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Misfortunes and Shipwrecks in the Seas of the Indies, Islands, and Mainland of the Ocean Sea (1513–1548)Book Fifty of the 'General and Natural History of the Indies'$
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Gonzalo Fernandez de Oviedo

Print publication date: 2011

Print ISBN-13: 9780813035406

Published to Florida Scholarship Online: September 2011

DOI: 10.5744/florida/9780813035406.001.0001

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In which are the author's conclusion and defense of these histories to those who may see these materials, making known that in Spain among some Latinists and authoritative persons it was said that the historian of such new and strange studies ought to have written them in the Latin language; and later there was controversy among the aforesaid—some faulting him, others supporting him; and, of course, there was someone to write to him in the Indies concerning the deliberation pro and con in Spain; to which the author responded with a letter which here, reader, you may judge for yourself, providing that impartially, humanely, and calmly you weigh his response in the balance of justice, giving it due reason and truth to better consider, ponder, and decide the correct verdict; note what he says.

In which are the author's conclusion and defense of these histories to those who may see these materials, making known that in Spain among some Latinists and authoritative persons it was said that the historian of such new and strange studies ought to have written them in the Latin language; and later there was controversy among the aforesaid—some faulting him, others supporting him; and, of course, there was someone to write to him in the Indies concerning the deliberation pro and con in Spain; to which the author responded with a letter which here, reader, you may judge for yourself, providing that impartially, humanely, and calmly you weigh his response in the balance of justice, giving it due reason and truth to better consider, ponder, and decide the correct verdict; note what he says.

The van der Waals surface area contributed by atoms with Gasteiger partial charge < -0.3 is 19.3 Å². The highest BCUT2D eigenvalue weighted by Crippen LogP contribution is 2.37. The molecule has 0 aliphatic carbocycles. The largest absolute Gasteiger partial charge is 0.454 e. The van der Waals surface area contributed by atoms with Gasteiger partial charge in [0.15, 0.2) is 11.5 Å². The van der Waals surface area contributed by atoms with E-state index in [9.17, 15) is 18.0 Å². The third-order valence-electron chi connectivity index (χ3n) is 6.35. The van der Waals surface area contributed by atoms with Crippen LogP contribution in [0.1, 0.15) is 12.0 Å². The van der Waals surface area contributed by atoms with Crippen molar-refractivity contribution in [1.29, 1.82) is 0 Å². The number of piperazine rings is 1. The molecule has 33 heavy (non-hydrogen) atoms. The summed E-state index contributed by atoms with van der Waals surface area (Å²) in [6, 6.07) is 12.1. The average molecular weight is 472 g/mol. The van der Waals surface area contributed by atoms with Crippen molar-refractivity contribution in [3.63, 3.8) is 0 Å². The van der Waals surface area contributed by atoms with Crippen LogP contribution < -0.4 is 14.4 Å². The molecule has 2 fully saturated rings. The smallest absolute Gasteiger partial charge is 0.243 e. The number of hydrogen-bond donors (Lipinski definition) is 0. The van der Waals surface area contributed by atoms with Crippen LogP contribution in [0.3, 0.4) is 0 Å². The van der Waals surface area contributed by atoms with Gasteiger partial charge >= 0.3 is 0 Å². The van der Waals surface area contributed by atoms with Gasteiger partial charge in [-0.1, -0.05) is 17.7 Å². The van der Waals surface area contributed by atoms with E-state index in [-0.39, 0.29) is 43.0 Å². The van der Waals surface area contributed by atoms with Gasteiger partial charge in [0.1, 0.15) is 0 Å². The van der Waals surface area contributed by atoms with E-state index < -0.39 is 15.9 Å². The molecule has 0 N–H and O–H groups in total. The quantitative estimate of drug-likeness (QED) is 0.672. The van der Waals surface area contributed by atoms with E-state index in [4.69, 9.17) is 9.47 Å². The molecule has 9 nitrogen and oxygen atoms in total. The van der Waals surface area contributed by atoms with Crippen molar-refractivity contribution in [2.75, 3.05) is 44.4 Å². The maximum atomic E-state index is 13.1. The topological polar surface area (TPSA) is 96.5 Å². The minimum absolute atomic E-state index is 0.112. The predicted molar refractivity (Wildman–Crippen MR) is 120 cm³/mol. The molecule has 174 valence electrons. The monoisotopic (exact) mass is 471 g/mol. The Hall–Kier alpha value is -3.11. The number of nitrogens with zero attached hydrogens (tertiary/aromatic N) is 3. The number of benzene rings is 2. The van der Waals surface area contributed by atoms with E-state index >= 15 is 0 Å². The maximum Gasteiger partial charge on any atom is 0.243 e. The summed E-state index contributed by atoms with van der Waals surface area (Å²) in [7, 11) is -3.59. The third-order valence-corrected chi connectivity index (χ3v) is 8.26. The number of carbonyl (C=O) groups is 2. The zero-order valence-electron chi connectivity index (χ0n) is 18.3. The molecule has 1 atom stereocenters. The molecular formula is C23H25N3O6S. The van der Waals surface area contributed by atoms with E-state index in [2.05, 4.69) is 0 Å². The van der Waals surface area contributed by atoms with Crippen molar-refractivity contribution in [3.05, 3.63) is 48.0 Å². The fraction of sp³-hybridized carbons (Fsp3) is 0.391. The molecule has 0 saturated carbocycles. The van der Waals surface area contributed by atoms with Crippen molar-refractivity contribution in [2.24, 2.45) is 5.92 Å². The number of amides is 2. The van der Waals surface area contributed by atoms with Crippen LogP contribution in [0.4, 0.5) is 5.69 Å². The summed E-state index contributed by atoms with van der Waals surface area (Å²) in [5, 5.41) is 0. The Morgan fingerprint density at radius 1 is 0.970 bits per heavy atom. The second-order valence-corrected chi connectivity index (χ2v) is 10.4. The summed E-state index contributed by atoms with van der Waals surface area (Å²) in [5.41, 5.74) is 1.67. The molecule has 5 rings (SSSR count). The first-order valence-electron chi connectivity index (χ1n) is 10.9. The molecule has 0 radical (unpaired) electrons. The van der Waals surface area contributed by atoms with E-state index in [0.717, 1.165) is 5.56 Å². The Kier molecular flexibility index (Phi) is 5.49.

Chapter:
(p.167) Chapter XXX In which are the author's conclusion and defense of these histories to those who may see these materials, making known that in Spain among some Latinists and authoritative persons it was said that the historian of such new and strange studies ought to have written them in the Latin language; and later there was controversy among the aforesaid—some faulting him, others supporting him; and, of course, there was someone to write to him in the Indies concerning the deliberation pro and con in Spain; to which the author responded with a letter which here, reader, you may judge for yourself, providing that impartially, humanely, and calmly you weigh his response in the balance of justice, giving it due reason and truth to better consider, ponder, and decide the correct verdict; note what he says.
Source:
Misfortunes and Shipwrecks in the Seas of the Indies, Islands, and Mainland of the Ocean Sea (1513–1548)
Author(s):

Gonzalo Fernández de Oviedo

Publisher:
University Press of Florida
DOI:10.5744/florida/9780813035406.003.0031

It is a universal rule that all the Chaldean, Hebrew, Greek, and Latin writers wrote in the language they intended best to be understood and most accessible to their readers. So, since the Castilian language is at present widely communicated throughout so many empires and kingdoms, those who write in it are not to be held in less esteem than those who have written in the other languages. Thus, as to what seems unsuitable to friends or critics, writing in the native language is more to be praised than to be disdained as a defect. These histories in this book being more widely understood by the people of Spain who first navigated the parts discussed here and alone possessed them above all the number of Christians and all others from Africa, Asia, or Europe.

Keywords:   Castilian, rule, Latin, language, Spain, Europe, Latinists, Indies

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